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Talking Points: Does Campaigning At The Fair Work?

MINNEAPOLIS (WCCO) -- Anyone who goes to the Fair will find themselves meeting a lot of political candidates and their surrogates passing out literature.

In this age, when campaigns are dominated by big budget ad campaigns and social media strategies, the time honored tradition of politicians pressing the flesh at the fair has never been bigger.

The fair's obvious benefit is that that is where the crowds are. Politicians can shake a lot of hands, but are they really winning over voters?

Take Sen. Amy Klobuchar. She is running for re-election and polls put her 25 points above her Republican challenger Kurt Bills. Yet Klobuchar expects to be at the fair almost every day, for most of the day. The Senator appeared on WCCO Sunday Morning to explain why the Fair is something she wouldn't miss.

"People actually come up to you and tell you what's on their mind. They may not send an email, they may not call your office or write a letter. They may not have the time. But if they're just walking by and they see you here, they actually will talk to you about an issue, something that's wrong in their lives, something that they think they have a problem with on a national level," Klobuchar said. "I think it's the best place to really meet people."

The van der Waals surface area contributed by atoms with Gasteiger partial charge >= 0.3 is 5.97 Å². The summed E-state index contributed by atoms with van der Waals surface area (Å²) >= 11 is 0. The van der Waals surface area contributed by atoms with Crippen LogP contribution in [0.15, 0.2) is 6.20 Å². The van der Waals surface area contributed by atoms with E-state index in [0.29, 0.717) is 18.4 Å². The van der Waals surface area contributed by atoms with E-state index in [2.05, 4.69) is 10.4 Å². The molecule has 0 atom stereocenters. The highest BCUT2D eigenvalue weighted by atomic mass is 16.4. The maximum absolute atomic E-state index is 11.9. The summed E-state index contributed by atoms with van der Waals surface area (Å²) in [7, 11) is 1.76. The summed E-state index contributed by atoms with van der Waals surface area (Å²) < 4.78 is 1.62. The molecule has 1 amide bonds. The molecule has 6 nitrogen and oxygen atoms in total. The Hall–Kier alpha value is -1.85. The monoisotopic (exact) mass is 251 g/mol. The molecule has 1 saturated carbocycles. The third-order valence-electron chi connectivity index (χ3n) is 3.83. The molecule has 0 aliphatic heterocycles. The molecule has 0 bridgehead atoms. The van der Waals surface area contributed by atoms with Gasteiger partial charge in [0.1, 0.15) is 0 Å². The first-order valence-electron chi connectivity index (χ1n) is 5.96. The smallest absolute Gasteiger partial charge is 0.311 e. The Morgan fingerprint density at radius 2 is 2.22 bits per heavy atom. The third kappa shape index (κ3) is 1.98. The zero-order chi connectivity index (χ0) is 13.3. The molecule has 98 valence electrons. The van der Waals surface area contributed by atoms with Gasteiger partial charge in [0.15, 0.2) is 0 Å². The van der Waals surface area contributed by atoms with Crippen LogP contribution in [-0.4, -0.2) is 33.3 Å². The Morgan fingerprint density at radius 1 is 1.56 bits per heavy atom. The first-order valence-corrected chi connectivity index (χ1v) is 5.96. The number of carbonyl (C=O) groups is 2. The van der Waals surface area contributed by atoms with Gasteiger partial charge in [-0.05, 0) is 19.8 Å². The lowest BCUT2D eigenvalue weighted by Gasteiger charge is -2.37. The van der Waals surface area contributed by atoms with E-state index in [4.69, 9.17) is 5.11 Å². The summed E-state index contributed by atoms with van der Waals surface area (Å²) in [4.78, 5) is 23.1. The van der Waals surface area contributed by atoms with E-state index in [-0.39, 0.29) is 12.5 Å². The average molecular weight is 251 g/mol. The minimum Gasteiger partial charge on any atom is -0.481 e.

For those who hold state-wide office, coming to the fair has a special benefit. As Sen. Al Franken likes to put it -- at the fair, the whole state comes to you. And considering Franken won his election in 2008 by 312 votes -- maybe just maybe, it was those hands he shook at the fair that made the difference.

You can watch WCCO Sunday Morning with Esme Murphy at 10:30. And starting Sept. 9, Esme along with meteorologist Matt Brickman will also be on at 6 a.m. every Sunday Morning.

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